What America Ate

Preserving America's Culinary History from the Great Depression

Welcome to What America Ate, an interactive website and online archive about food in the Great Depression, funded by the National Endowment for the Humanities. What were Americans eating in the Depression? Economic upheaval, mass migration and technology were all changing Americans' diets, and people living through the Depression wondered if there was such a thing as American cuisine and who was eating what. To answer those questions, the U.S. government did something extraordinary: it created the America Eats Project, sending writers around the country to document American eating. Today, for the first time, America Eats sources that had been scattered across the country are digitized and fully searchable, along with almost two hundred local community cookbooks and thousands of food advertising materials from the 1930s. Start exploring now!



America Eats




Community Cookbooks


America Eats was a pioneering food writing project conceptualized in the middle of the Great Depression by the editors of the state-sponsored Federal Writers’ Project. Already by the 1930s, many considered local foodways to be endangered by the industrialization of the food system and the growing influence of nutrition science. To counter this standardization of taste, the Federal Writers’ Project launched an audacious quest to document and preserve the core of American foodways, independent of economic downturns, health advice, and dietary fads. The project mobilized writers in every state of the country to document local habits and preferences.

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    At first glance, advertisements from the Great Depression are stylish, colorful, and appealing - just as their producers intended. But beneath the surface glamour, 1930s advertisements are rich historical sources that yield insights into a range of topics about the era. They not only provide a unique window into the era’s financial anxieties, but they also reveal valuable information about other topics including ideas about race and gender, the state of scientific knowledge about nutrition, and changing food preferences.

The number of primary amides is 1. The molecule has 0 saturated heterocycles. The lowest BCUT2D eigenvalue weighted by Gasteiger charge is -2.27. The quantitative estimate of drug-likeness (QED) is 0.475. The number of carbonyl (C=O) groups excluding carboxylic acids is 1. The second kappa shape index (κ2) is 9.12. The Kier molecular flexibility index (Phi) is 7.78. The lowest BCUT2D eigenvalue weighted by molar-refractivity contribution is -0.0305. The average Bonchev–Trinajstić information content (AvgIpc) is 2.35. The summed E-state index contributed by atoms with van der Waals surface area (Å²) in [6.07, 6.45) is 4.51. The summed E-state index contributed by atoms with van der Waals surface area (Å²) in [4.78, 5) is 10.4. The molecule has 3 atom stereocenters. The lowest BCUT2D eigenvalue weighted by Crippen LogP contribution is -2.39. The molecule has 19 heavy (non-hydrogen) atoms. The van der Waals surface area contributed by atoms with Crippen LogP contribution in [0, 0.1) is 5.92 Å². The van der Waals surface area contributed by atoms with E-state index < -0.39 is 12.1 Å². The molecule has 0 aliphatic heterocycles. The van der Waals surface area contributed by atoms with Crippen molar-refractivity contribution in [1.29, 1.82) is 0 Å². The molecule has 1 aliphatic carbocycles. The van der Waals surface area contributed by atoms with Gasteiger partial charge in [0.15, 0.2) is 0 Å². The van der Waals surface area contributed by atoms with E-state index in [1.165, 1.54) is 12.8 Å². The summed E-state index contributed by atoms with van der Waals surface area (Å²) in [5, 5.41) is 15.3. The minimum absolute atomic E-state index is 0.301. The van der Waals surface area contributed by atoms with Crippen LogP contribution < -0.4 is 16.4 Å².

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      Community cookbooks are socio-historical and cultural documents. But, for many years they were not so considered. Sometimes called community cookbooks and sometimes called charity cookbooks, these books were most often cooperative projects with recipe contributions coming from different individuals. Groups generally produced the books as fundraising ventures, with profits from their sale going to selected charities or to support the organizations that had produced them. Now they are primary sources for food historians. Each book has a unique history: they are not only culinary instructional manuals and repositories for traditional dishes, they also reflect food habits of a population, act as historical markers of major events, and record technological advances in a society.

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        Coming soon: We'll need help annotating and transcribing recipes from the 1930s. You'll earn Recipe Achievement Badges along the way. For every five recipes you label with a certain ingredient or theme, you will earn a related badge. See how many you can collect!